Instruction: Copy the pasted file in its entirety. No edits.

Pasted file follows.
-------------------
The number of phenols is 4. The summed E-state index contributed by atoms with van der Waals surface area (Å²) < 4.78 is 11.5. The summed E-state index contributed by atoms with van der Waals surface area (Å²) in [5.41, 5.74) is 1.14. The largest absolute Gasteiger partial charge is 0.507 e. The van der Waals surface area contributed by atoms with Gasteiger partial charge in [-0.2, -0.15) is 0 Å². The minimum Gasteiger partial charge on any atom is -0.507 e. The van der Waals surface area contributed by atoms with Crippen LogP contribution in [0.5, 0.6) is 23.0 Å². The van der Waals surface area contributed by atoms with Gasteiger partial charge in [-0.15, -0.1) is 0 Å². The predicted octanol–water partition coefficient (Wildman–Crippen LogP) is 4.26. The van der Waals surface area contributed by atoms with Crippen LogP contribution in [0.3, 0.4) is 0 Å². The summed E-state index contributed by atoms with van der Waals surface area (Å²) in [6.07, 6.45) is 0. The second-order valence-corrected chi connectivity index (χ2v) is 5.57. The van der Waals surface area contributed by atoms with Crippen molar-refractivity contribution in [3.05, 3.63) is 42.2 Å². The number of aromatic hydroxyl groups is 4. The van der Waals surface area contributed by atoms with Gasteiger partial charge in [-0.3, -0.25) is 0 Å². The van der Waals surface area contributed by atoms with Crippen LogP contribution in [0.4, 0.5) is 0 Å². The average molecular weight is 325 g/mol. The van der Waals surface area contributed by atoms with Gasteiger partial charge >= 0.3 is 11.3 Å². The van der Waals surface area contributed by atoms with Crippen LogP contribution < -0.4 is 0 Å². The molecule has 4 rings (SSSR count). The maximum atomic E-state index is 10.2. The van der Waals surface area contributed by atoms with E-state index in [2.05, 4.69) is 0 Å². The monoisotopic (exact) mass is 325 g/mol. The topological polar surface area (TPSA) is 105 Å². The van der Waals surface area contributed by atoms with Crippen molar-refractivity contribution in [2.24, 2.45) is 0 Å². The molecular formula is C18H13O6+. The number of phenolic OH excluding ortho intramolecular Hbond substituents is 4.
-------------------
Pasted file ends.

The number of phenols is 4. The summed E-state index contributed by atoms with van der Waals surface area (Å²) < 4.78 is 11.5. The summed E-state index contributed by atoms with van der Waals surface area (Å²) in [5.41, 5.74) is 1.14. The largest absolute Gasteiger partial charge is 0.507 e. The van der Waals surface area contributed by atoms with Gasteiger partial charge in [-0.2, -0.15) is 0 Å². The minimum Gasteiger partial charge on any atom is -0.507 e. The van der Waals surface area contributed by atoms with Crippen LogP contribution in [0.5, 0.6) is 23.0 Å². The van der Waals surface area contributed by atoms with Gasteiger partial charge in [-0.15, -0.1) is 0 Å². The predicted octanol–water partition coefficient (Wildman–Crippen LogP) is 4.26. The van der Waals surface area contributed by atoms with Crippen LogP contribution in [0.3, 0.4) is 0 Å². The summed E-state index contributed by atoms with van der Waals surface area (Å²) in [6.07, 6.45) is 0. The second-order valence-corrected chi connectivity index (χ2v) is 5.57. The van der Waals surface area contributed by atoms with Crippen molar-refractivity contribution in [3.05, 3.63) is 42.2 Å². The number of aromatic hydroxyl groups is 4. The van der Waals surface area contributed by atoms with Gasteiger partial charge in [-0.3, -0.25) is 0 Å². The van der Waals surface area contributed by atoms with Crippen LogP contribution in [0.4, 0.5) is 0 Å². The average molecular weight is 325 g/mol. The van der Waals surface area contributed by atoms with Gasteiger partial charge >= 0.3 is 11.3 Å². The van der Waals surface area contributed by atoms with Crippen LogP contribution < -0.4 is 0 Å². The molecule has 4 rings (SSSR count). The maximum atomic E-state index is 10.2. The van der Waals surface area contributed by atoms with E-state index in [2.05, 4.69) is 0 Å². The monoisotopic (exact) mass is 325 g/mol. The topological polar surface area (TPSA) is 105 Å². The van der Waals surface area contributed by atoms with Crippen molar-refractivity contribution in [2.24, 2.45) is 0 Å². The molecular formula is C18H13O6+. The number of phenolic OH excluding ortho intramolecular Hbond substituents is 4.